Who are these Volunteer Pet Caretakers and how do I know they’ll take good care of my pets? 

Most Volunteer Pet Caretakers fit this description: 

  • They are atheists or another non-Christian religion; 
  • They love animals enough to register with us even though they do not believe there will be a Rapture (or are agnostic about it); 
  • (My words, because this bullet point was the part about how they’d treat your pets as their own — their still-alive-but-non-raptured own.)  

Another of the FAQ’s questions is, “Isn’t the world going to be totally collapsed after the Rapture?” It’s a long answer on the website, but the short answer from this bureau is, “Yes. That’s an affirmation. Bet your hat. If you have gift cards, use them ASAP. If you have one from After the Rapture Pet Care, well … ” 

Lord have mercy …  

We conclude with a sobering thought, I think from Mark Twain, and it’s one of my favorite thoughts, at least one of my favorite sobering ones, and should ease the mind of all us pet lovers who are worried about how things might end up for animals we loved, as if God who created them isn’t aware: 

“Heaven goes by favor. If it went by merit, you would stay out and your dog would go in.” 


Contact Teddy at teddy@latech.edu 

Student Athlete raises funds through Kick-It Campaign for Childhood Cancer Research

In 2000, Alex’s Lemonade Stand Foundation started in the front yard of four-year-old Alexandra “Alex” Scott’s home in Philadelphia. Alex was fighting cancer and wanted to raise money to find cures for all children who were suffering from it. Alex set up a lemonade stand in her front yard and soon after, people from across the nation set up their own lemonade stands to support her efforts to find cures for pediatric cancer. When she passed away at the age of eight, she had raised over one million dollars. Since then, the foundation bearing her name has evolved into a national fundraising movement and is one of the leading funders of pediatric cancer research in the United States and Canada.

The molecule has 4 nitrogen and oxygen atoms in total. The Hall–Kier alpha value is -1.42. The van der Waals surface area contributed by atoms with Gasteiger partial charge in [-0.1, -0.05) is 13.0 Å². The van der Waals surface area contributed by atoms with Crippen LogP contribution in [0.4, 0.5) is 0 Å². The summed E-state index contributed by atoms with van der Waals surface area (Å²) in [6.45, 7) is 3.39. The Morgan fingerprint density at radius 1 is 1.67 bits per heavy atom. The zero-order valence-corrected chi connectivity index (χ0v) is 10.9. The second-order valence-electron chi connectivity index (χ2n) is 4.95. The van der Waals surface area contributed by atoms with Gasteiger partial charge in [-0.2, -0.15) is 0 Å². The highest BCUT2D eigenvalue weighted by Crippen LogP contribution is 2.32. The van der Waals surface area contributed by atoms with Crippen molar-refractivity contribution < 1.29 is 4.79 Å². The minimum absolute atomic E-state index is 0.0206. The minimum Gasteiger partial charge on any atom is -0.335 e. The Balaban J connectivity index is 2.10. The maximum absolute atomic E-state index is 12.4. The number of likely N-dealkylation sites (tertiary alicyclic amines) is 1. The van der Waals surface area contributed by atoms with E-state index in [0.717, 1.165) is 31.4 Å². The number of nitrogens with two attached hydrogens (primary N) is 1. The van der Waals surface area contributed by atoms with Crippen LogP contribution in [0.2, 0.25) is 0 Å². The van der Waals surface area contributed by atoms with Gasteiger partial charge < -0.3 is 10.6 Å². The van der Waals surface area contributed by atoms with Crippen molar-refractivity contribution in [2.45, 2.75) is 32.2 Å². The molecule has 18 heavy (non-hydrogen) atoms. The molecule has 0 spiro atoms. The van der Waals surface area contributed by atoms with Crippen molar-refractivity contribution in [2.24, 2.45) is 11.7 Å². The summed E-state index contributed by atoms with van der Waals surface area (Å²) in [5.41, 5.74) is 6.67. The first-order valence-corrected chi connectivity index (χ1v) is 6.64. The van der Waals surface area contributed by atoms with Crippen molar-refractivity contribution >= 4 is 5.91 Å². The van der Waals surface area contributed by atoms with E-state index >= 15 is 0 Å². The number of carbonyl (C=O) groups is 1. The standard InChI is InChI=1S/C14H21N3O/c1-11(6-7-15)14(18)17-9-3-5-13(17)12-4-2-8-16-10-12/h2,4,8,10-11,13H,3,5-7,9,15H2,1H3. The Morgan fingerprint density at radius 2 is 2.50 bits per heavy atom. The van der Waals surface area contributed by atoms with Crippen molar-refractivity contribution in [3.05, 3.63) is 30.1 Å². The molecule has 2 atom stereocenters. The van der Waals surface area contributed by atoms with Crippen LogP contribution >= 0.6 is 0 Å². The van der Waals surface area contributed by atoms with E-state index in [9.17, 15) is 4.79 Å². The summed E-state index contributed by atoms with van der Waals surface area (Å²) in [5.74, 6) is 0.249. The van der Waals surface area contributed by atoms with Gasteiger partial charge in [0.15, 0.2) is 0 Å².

Kick-It is a program of the Alex’s Lemonade Stand Foundation and a national volunteer-driven effort focused solely on raising money for childhood cancer research. In 2009, Kick-It was founded in Chagrin Falls, Ohio, by ten-year-old Quinn Clarke during his second battle with cancer. Quinn asked his parents if he could have a kickball game to raise money for cancer research and was shocked when more than 500 people supported his game. In 2012, Ohio All-State football player, Matt Colella, who had battled cancer as a middle school student, started the Kick-It Champions program by asking others to pledge a dollar amount for each point he made as his high school’s football team’s kicker or by making a one-time donation towards his fundraising goal.

Payne Williams is a junior kicker for the St. Mary’s Catholic School football team. In July, while attending the Kohl’s Kicking Scholarship Camp in Gatlinburg, Tennessee, he learned about and registered with Kick-It Champions to help raise funds to aid in cancer research. Supporters can help Payne raise funds by donating an amount for each time he scores a point, either through a successful field goal or extra point, or by making a one-time donation.

All funds raised through the Kick-It Champions program go directly to Alex’s Lemonade Stand for Childhood Cancer Research, a registered 501(c)3 charity, which has funded projects at nearly 150 leadings hospitals and institutions across the United States and Canada. Since 2000, more than 250 million dollars has been raised to fund over 1,000 research projects.

In order to donate, please go to Alex’s Lemonade Stand at www.alexslemonade.org/mypage/2992952. Thank you for supporting pediatric cancer research.

Photos by Amanda Scarborough, Michelle Longlois and Mandy Parker

NSU Professor Emeritus of English Dr. Julie Kane to be honored at Shreveport show

Northwestern State Professor Emeritus of English Dr. Julie Kane will be honored at a solo show recognizing her for being the winner of the 2021 Shreveport Regional Arts Council’s Critic’s Choice: Literary Award on Friday, Sept. 16 from 5 p.m. until 7:30 p.m. at ArtSpace located at 708 Texas Street in Shreveport.

The show is free and open to the public and it will also include visual art exhibits by Eric Francis and Debra Roberson and a literary exhibit by poet Genaro Ky-Ly Smith, the 2022 Critic’s Choice: Literary Award winner.

Kane’s solo show will be a poetry video titled “I Will Not Write a Pandemic Poem.” The video is collaboration between Kane, who wrote and read the poems used for the video, filmmaker Melody Gilbert, an associate professor of New Media, Journalism, and Communication Arts at NSU, who produced the video, Gilbert’s film student Anna Duplantis, who served as art director, and professional film editor Igor Myakotin who has collaborated with Gilbert in the past. Kane said the film is just under 20 minutes.